03 December 2009

The NB Power deal: AIMS releases comment

The Atlantic Institute for Market Studies today released its assessment of the NB Power/ Hydro-Quebec memorandum of understanding. 

The author is Gordon Weil, an energy consultant in Maine with decades of experience in electricity issues.

The conclusions:

  • The cash price of $4.75 billion to be paid by Quebec to New Brunswick is subject to reduction if the Lepreau nuclear generator does not return to service and because of additional debt that New Brunswick must assume.
  • NB Power customers will receive significant rate relief in the initial five-year period following the sale of NB Power’s assets, but the promised additional benefits are considerably more speculative and will be received over a period extending more than 30 years. The initial benefits may be as much as $1.25 billion.
  • Transmission and distribution rates will be based on actual cost plus several surcharges and can be expected to increase after the initial period much more than they have in the past.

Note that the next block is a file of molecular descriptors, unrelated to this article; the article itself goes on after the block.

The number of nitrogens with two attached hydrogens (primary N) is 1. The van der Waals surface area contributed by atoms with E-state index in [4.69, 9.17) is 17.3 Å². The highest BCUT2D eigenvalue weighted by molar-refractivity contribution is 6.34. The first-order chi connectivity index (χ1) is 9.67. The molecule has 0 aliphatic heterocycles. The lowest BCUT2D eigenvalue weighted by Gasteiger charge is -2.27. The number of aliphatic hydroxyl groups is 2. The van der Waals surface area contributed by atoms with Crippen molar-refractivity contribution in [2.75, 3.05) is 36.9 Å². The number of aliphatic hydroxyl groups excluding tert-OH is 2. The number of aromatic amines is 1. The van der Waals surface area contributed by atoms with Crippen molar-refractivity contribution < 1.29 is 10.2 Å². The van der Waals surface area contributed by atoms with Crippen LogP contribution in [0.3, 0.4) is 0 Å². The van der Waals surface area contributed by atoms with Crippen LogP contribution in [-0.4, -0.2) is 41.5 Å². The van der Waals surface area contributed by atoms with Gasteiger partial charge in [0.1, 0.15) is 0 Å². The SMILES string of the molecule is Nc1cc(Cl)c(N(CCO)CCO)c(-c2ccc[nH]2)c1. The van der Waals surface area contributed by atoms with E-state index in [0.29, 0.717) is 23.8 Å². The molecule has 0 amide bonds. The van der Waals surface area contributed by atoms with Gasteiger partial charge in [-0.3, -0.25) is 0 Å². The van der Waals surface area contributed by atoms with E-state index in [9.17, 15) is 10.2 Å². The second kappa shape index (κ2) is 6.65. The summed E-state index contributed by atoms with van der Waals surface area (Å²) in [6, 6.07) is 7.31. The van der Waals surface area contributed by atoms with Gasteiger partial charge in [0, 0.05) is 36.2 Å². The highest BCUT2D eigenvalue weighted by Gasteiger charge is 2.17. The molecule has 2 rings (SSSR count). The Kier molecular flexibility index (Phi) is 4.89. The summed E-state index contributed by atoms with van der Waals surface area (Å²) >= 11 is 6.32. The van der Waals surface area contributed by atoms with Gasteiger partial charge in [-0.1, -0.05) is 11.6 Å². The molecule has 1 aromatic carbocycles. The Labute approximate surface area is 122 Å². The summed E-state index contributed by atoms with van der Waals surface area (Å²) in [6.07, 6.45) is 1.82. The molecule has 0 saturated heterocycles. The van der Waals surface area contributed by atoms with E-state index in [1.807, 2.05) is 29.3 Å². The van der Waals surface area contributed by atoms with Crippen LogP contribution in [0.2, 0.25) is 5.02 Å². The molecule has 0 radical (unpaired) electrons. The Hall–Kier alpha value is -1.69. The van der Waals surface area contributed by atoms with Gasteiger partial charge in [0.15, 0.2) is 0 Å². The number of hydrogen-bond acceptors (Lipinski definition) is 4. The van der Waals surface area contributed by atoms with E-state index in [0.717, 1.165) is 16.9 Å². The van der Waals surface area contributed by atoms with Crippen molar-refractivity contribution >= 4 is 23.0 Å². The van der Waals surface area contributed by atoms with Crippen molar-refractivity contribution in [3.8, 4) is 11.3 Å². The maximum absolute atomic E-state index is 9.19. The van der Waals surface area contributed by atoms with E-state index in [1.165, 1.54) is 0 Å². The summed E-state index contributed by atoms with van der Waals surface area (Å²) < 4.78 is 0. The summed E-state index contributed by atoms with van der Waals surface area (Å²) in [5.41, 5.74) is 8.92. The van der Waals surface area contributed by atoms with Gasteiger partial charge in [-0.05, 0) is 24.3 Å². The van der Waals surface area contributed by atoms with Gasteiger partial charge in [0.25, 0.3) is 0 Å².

• NB Power will retain and close, mainly at its own cost, five major generating stations with the future of the nuclear facility in some doubt. HQ will acquire only the Mactaquac hydro station, three combustion turbine facilities and possibly the Lepreau nuclear facility.
  • HQ will obtain, manage and control the NB Power transmission and distribution system, which can enhance its ability to exploit its own generation resources.
  • The size of the HQ power supply and its control of an extensive transmission system may cause anti-competitive concerns for entities outside of the two provinces.
  • Utility regulation in New Brunswick will be required to follow the Quebec regulatory system and be subject to specific legal requirements limiting its discretion. Such a transfer of regulatory control is unprecedented.
  • New Brunswick customers will continue to deal with NB Power, the HQ subsidiary.
  • Full impacts, both positive and negative, will depend on a host of variables that are impossible to forecast with reasonable certainty.